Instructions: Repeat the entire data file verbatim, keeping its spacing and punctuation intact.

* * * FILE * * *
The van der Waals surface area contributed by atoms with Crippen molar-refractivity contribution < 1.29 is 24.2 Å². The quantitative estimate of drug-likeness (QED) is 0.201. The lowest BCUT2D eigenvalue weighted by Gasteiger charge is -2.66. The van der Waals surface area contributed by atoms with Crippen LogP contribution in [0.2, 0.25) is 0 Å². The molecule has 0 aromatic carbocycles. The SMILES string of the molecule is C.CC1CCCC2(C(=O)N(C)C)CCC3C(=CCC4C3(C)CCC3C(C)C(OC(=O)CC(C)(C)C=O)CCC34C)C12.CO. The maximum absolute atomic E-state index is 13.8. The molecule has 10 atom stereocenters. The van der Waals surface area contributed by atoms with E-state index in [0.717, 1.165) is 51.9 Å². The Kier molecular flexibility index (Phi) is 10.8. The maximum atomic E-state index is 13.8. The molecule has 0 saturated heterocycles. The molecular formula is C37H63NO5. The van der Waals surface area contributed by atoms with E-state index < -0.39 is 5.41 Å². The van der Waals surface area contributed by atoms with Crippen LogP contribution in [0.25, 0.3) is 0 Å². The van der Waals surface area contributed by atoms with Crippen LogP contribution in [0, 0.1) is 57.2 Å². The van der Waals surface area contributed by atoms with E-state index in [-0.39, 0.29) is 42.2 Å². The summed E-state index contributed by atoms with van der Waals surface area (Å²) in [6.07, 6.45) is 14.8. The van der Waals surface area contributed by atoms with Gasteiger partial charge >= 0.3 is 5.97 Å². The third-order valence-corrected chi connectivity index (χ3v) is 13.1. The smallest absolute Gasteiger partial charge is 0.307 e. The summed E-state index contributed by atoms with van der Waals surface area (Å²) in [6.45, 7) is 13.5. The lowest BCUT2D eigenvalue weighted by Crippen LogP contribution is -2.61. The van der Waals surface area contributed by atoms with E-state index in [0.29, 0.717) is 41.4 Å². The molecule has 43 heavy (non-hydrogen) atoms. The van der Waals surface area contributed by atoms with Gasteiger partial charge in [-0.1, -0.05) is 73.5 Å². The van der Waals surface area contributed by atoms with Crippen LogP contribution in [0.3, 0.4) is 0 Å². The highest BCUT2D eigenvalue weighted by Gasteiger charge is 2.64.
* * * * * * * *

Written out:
The van der Waals surface area contributed by atoms with Crippen molar-refractivity contribution < 1.29 is 24.2 Å². The quantitative estimate of drug-likeness (QED) is 0.201. The lowest BCUT2D eigenvalue weighted by Gasteiger charge is -2.66. The van der Waals surface area contributed by atoms with Crippen LogP contribution in [0.2, 0.25) is 0 Å². The molecule has 0 aromatic carbocycles. The SMILES string of the molecule is C.CC1CCCC2(C(=O)N(C)C)CCC3C(=CCC4C3(C)CCC3C(C)C(OC(=O)CC(C)(C)C=O)CCC34C)C12.CO. The maximum absolute atomic E-state index is 13.8. The molecule has 10 atom stereocenters. The van der Waals surface area contributed by atoms with E-state index in [0.717, 1.165) is 51.9 Å². The Kier molecular flexibility index (Phi) is 10.8. The maximum atomic E-state index is 13.8. The molecule has 0 saturated heterocycles. The molecular formula is C37H63NO5. The van der Waals surface area contributed by atoms with E-state index < -0.39 is 5.41 Å². The van der Waals surface area contributed by atoms with Crippen LogP contribution in [0.25, 0.3) is 0 Å². The van der Waals surface area contributed by atoms with Crippen LogP contribution in [0, 0.1) is 57.2 Å². The van der Waals surface area contributed by atoms with E-state index in [-0.39, 0.29) is 42.2 Å². The summed E-state index contributed by atoms with van der Waals surface area (Å²) in [6.07, 6.45) is 14.8. The van der Waals surface area contributed by atoms with Gasteiger partial charge >= 0.3 is 5.97 Å². The third-order valence-corrected chi connectivity index (χ3v) is 13.1. The smallest absolute Gasteiger partial charge is 0.307 e. The summed E-state index contributed by atoms with van der Waals surface area (Å²) in [6.45, 7) is 13.5. The lowest BCUT2D eigenvalue weighted by Crippen LogP contribution is -2.61. The van der Waals surface area contributed by atoms with E-state index in [0.29, 0.717) is 41.4 Å². The molecule has 43 heavy (non-hydrogen) atoms. The van der Waals surface area contributed by atoms with Gasteiger partial charge in [-0.1, -0.05) is 73.5 Å². The van der Waals surface area contributed by atoms with Crippen LogP contribution in [0.3, 0.4) is 0 Å². The highest BCUT2D eigenvalue weighted by Gasteiger charge is 2.64.